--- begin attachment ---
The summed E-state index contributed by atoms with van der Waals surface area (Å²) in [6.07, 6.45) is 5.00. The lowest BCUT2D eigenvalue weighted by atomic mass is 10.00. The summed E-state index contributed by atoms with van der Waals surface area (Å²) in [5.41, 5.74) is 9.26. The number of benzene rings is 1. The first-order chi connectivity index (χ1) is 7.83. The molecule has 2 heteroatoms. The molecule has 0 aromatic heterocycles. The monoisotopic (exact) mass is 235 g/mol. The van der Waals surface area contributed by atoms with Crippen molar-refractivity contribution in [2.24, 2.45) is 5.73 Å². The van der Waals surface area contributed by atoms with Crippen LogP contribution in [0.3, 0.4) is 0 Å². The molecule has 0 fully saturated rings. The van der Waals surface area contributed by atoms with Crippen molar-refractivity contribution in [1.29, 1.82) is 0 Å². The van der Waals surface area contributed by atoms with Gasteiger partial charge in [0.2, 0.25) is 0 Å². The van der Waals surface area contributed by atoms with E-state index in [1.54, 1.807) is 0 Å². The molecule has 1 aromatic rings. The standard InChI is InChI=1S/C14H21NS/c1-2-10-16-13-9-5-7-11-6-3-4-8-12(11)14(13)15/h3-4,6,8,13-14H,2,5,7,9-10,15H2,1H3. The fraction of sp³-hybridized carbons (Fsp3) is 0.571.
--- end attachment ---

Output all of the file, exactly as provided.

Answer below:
The summed E-state index contributed by atoms with van der Waals surface area (Å²) in [6.07, 6.45) is 5.00. The lowest BCUT2D eigenvalue weighted by atomic mass is 10.00. The summed E-state index contributed by atoms with van der Waals surface area (Å²) in [5.41, 5.74) is 9.26. The number of benzene rings is 1. The first-order chi connectivity index (χ1) is 7.83. The molecule has 2 heteroatoms. The molecule has 0 aromatic heterocycles. The monoisotopic (exact) mass is 235 g/mol. The van der Waals surface area contributed by atoms with Crippen molar-refractivity contribution in [2.24, 2.45) is 5.73 Å². The van der Waals surface area contributed by atoms with Crippen LogP contribution in [0.3, 0.4) is 0 Å². The molecule has 0 fully saturated rings. The van der Waals surface area contributed by atoms with Crippen molar-refractivity contribution in [1.29, 1.82) is 0 Å². The van der Waals surface area contributed by atoms with Gasteiger partial charge in [0.2, 0.25) is 0 Å². The van der Waals surface area contributed by atoms with E-state index in [1.54, 1.807) is 0 Å². The molecule has 1 aromatic rings. The standard InChI is InChI=1S/C14H21NS/c1-2-10-16-13-9-5-7-11-6-3-4-8-12(11)14(13)15/h3-4,6,8,13-14H,2,5,7,9-10,15H2,1H3. The fraction of sp³-hybridized carbons (Fsp3) is 0.571.